Does this Cannondale CAAD 12 have the best paint job you've seen?
There was a time when aluminium bikes were viewed as the pinnacle of performance bicycles. The advent of titanium and then carbon fibre changed all that, but that hasn't stopped American company Cannondale's CAAD range of aluminium bikes being highly sought after
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We all like looking at top end racing bikes, but every so often a custom paint job crops up that really stands out from the crowd.
The US stars and stripes Cannondale CAAD 12 is one such bike.
Chris Hughes, PR/Marketing Coordinator of Cycling Sports Group, the UK distributor of Cannondale bikes, explained to Cycling Weekly that Cannondale decided to commemorate the aluminium frame heritage in American cycling by commissioning Fat Creations in Chichester, to do a full respray.
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The metallic candy paint job was inspired by the stars and stripes design used on Cannondale Pro Cycling's Andrew Talansky's customised Cannondale Slice time trial bike.
The bike started life as a standard Cannondale CAAD 12, which is Cannondale’s top of the range aluminium bike, with a Shimano 105 groupset.
Andrew McLean of Fat Creations told Cycling Weekly that his instructions were to create a visually striking paint job.
"Cannondale gave me the brief of having the stars and stripes pattern," he said, "and they wanted the logos to be naked aluminium."
"I wanted to use the very best of everything, no expense spared, it was to be a show-off piece. To get a real depth of colour I decided to use true candy red and blue," he enthused.
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McLean kicked off the process by stripping away all the existing paint from the aluminium frame. The frame was then brushed to get a nice finish before he started creating the eye-catching red and blue candy stars and stripe theme.
The choice of candy colours meant the task was particularly labour intensive.
"The whole job took over 80 hours," McLean added. "Because Cannondale wanted the bare aluminium and I opted for candy colour it meant I had to do lots of different coats - four times the process than for a standard finish."
The end product is an eye-catching bike; the candy paint provides a shiny and reflective look. The whole top tube is decked out in stars and candy blue whilst the main body of the frame is a metallic red.
The US theme wasn't limited to the paint job. The bike comes with white Shimano cables, which are hard to come by and are internally routed befitting of a top-end road frame.
The silver Cannondale writing, and the stars, are the naked aluminium frame rather than silver stickers.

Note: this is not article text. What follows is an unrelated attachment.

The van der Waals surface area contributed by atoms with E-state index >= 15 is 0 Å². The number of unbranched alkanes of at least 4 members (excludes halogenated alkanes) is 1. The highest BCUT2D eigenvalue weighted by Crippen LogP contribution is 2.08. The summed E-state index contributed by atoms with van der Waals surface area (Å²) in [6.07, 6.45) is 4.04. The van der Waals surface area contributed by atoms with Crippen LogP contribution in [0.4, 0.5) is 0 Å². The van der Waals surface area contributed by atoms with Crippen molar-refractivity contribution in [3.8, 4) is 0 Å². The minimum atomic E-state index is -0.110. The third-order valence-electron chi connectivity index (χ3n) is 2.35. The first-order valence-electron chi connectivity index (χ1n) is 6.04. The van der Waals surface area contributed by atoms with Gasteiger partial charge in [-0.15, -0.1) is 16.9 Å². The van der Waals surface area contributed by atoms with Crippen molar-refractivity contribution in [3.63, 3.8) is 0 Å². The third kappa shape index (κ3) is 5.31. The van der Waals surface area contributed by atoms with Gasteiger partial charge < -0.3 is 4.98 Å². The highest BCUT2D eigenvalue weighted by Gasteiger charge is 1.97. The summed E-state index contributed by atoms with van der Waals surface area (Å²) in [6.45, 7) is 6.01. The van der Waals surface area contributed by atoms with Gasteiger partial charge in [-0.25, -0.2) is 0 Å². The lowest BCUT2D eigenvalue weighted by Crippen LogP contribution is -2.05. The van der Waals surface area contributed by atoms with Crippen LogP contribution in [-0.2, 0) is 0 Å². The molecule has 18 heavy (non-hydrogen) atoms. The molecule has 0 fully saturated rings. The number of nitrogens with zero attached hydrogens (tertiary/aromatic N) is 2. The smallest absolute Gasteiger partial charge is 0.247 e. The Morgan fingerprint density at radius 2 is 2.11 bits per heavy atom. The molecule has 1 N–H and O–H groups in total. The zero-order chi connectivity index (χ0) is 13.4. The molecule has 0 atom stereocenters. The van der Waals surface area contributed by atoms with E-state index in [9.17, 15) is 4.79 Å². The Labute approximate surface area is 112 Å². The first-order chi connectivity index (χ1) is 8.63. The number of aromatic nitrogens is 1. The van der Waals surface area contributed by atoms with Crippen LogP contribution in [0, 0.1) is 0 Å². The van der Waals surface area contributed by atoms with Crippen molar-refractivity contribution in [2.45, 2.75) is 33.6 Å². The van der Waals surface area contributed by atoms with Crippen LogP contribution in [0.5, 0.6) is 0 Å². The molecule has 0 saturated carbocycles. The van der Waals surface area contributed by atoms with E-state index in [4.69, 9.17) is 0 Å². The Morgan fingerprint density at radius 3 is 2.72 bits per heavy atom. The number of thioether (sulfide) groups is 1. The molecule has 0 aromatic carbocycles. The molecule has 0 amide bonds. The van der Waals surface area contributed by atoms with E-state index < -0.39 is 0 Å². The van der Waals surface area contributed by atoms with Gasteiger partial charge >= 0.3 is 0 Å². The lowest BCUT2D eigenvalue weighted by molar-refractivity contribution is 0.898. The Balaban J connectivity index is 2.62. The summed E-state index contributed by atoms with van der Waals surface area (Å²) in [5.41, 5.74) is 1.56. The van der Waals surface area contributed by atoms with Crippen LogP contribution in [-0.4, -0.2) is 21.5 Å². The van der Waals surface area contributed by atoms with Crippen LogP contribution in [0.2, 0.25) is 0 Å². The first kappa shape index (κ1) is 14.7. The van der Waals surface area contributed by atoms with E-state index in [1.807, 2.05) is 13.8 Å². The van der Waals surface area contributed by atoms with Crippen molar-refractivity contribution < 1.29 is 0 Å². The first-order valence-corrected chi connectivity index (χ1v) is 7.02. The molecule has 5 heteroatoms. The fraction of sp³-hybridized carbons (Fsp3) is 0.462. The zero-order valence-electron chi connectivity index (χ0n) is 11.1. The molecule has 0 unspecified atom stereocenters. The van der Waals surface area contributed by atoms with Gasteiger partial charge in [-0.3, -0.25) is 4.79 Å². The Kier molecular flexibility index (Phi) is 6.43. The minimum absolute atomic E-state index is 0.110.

A nice touch is that the stem has also received a custom paint job and the Enve bars are adorned with Fabric's white silicon bar tape - which is said to be easily wiped clean and very stretchy which means you can manipulate it to get different thicknesses.
Hughes explained that the spec wasn't selected simply to be the highest possible, rather it was chosen to mirror the bike's livery. That said, it is definitely no slouch.
The hoops of choice are the Enve SES 4.5 Carbon Fibre Road, with half of the stickers on each wheel are silver rather than white, to match the frame.
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Likewise, the groupset is Shimano Dura Ace mechanical, which was chosen for its performance characteristics almost as much as the silver text which again, matches the stars and stripes decals.
The Cannondale CAAD 12 frame is made from SmartFormed Alloy 6069 Speedsave aluminium and is Di2 ready.
It is said to be Cannondale's most advanced aluminium frame and is the result of the company's investment in tube flow modelling computer systems specific for aluminium.
The systems are said to allow the designers to test each aluminium tube individually using Computational Fluid Dynamics and other on-line testing methods.
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The complete bike built on the foundations of the 51cm sized is claimed to come in at the UCI's 6.8kg weight limit.
Although not able to confirm the price of the full bike as built, and reiterating that the spec was selected for aesthetics rather than all out performance, Hughes explained you could expect for the full bike to cost north of £4,000. McLean also confirmed that for the paint job alone you wouldn't get any change from £800.
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